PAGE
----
Wednesday, October 5, 2011

You, the pre-Cambrian Sea, and Tide Charts

The Cambrian era is a paleobiological time from the distant past.  The pre-Cambrian era extends back nearly four billion years.  To speak of the ocean at that time is to include a stunning array of cell, plant, and mineral life, much of which resides within us today, in fact courses through bloodstream, carrying a replication of the pre-Cambrian sea.

With that lovely equivalent ocean circulating through your veins and arteries is yet another presence or, if you will, force; you are on some level reminded of it at least once an hour.

Your added gift from this ancient ocean is in some ways the equivalent of notes you placed in bottles, then case into the ocean when you were an adventurous lad.  Not that you are of diminished adventure now nor that you are sending forth fewer messages—rather more.  This gift is more primal:  it is the embodiment of the tide.

Sometimes you want to believe all human transactions are tidal.  Other times, you are certain they are.  Tides ebb and flow, enthusiasms ebb and flow, hormonal balances rush forth, then retreat like house burglars. A project that one day seems brim-full of the seethe of life of the pre-Cambrian sea retreats before your eyes on a second reading.  Material that seemed so lackluster that you were eager to set it aside now bubbles with the froth of enthusiasm, calling you back to it to add a word, a detail, a sensory trigger.

Recognition of the stages of the tides, within you and without, reminds you how perilous and yet how exciting the trek through life is.  You must learn to cope with the fluctuations, to recognize the feel of the high-water mark and the slick, sandy desolation of dead low tide.  It comes to you how, at times, you have tried to live as though life were always at that average point, where the water was somewhere on your shin bone between ankle and knee, the tide captured in some digital photo, halfway between wax and ebb.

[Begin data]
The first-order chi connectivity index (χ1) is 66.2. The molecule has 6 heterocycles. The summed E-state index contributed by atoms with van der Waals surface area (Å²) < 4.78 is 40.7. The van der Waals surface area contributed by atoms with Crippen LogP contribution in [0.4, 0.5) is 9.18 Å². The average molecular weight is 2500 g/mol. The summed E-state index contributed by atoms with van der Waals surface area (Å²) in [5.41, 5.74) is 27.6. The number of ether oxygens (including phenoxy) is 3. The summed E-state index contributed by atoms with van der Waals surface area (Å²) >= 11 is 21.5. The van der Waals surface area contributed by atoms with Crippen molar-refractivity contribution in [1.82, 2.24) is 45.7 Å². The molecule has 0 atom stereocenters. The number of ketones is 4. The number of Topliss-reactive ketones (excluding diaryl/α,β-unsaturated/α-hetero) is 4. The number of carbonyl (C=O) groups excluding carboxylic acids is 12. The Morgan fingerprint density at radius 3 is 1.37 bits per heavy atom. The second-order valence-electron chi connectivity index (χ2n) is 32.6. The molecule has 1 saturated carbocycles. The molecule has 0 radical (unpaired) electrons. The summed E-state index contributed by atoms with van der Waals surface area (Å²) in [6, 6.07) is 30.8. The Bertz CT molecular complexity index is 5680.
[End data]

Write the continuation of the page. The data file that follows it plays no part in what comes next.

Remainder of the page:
Didn’t work.

The places where the insights are most valuable are where the tide is fuli in or long gone, when you have to scurry or you will be left trying to do the Australian crawl in the kiddies’ wading pool.  You buy into some of the vital lies that have been thrown overboard from many a passing civilization, noting how they clutter the coastline.  The tides allow you to see the wreckage of the propaganda and false premises for what they are.  Jetsam—things thrown overboard for the sake of better sea faring.  Is that a metaphor, or what?

 The tides and their incessant movements give you a chance to consider the consequences of what you have done and what you have not done.  Sometimes you have done what you ought not to have done; other times you have not done what you ought.

What remarkable things have you done when the tide was half in or half out?  Compare that with what you have done well on your way to being drunk or in love or on the edges of a new story or suddenly overcome with envy at the opening of a short story or poem or novel, all of which conditions are remarkably similar in that they are aspects of the tide of reason being full in or full out.


1 comment:

Storm Dweller said...

All or nothing. Very little happens at in between. I understand this well.